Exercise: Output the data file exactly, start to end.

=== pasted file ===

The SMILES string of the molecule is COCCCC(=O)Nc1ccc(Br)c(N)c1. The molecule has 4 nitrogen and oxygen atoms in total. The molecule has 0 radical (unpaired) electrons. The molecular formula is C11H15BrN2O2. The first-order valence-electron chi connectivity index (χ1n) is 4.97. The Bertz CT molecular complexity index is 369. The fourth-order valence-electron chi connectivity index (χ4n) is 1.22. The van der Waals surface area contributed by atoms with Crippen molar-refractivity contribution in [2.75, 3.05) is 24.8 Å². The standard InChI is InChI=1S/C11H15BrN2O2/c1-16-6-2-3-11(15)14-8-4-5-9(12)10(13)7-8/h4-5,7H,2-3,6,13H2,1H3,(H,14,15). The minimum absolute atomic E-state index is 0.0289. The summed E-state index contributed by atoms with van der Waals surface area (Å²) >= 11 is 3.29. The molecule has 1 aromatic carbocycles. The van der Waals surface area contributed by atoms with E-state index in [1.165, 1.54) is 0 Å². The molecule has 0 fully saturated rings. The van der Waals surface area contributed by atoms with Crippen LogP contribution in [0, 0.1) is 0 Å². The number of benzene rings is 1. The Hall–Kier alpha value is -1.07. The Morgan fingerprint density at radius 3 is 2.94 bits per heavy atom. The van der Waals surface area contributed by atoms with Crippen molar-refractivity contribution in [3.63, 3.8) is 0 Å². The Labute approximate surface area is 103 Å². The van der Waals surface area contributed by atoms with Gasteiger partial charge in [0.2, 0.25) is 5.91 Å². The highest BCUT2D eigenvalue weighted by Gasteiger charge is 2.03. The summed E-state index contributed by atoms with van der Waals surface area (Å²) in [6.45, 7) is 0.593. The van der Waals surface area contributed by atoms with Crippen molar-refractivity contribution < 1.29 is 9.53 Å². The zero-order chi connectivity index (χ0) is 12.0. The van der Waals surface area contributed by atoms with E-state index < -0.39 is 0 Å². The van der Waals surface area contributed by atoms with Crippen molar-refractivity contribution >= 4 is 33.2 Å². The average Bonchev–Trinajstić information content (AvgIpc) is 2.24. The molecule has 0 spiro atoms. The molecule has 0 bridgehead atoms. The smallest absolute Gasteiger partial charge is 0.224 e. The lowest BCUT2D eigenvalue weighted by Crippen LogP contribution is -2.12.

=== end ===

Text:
The SMILES string of the molecule is COCCCC(=O)Nc1ccc(Br)c(N)c1. The molecule has 4 nitrogen and oxygen atoms in total. The molecule has 0 radical (unpaired) electrons. The molecular formula is C11H15BrN2O2. The first-order valence-electron chi connectivity index (χ1n) is 4.97. The Bertz CT molecular complexity index is 369. The fourth-order valence-electron chi connectivity index (χ4n) is 1.22. The van der Waals surface area contributed by atoms with Crippen molar-refractivity contribution in [2.75, 3.05) is 24.8 Å². The standard InChI is InChI=1S/C11H15BrN2O2/c1-16-6-2-3-11(15)14-8-4-5-9(12)10(13)7-8/h4-5,7H,2-3,6,13H2,1H3,(H,14,15). The minimum absolute atomic E-state index is 0.0289. The summed E-state index contributed by atoms with van der Waals surface area (Å²) >= 11 is 3.29. The molecule has 1 aromatic carbocycles. The van der Waals surface area contributed by atoms with E-state index in [1.165, 1.54) is 0 Å². The molecule has 0 fully saturated rings. The van der Waals surface area contributed by atoms with Crippen LogP contribution in [0, 0.1) is 0 Å². The number of benzene rings is 1. The Hall–Kier alpha value is -1.07. The Morgan fingerprint density at radius 3 is 2.94 bits per heavy atom. The van der Waals surface area contributed by atoms with Crippen molar-refractivity contribution in [3.63, 3.8) is 0 Å². The Labute approximate surface area is 103 Å². The van der Waals surface area contributed by atoms with Gasteiger partial charge in [0.2, 0.25) is 5.91 Å². The highest BCUT2D eigenvalue weighted by Gasteiger charge is 2.03. The summed E-state index contributed by atoms with van der Waals surface area (Å²) in [6.45, 7) is 0.593. The van der Waals surface area contributed by atoms with Crippen molar-refractivity contribution < 1.29 is 9.53 Å². The zero-order chi connectivity index (χ0) is 12.0. The van der Waals surface area contributed by atoms with E-state index < -0.39 is 0 Å². The van der Waals surface area contributed by atoms with Crippen molar-refractivity contribution >= 4 is 33.2 Å². The average Bonchev–Trinajstić information content (AvgIpc) is 2.24. The molecule has 0 spiro atoms. The molecule has 0 bridgehead atoms. The smallest absolute Gasteiger partial charge is 0.224 e. The lowest BCUT2D eigenvalue weighted by Crippen LogP contribution is -2.12.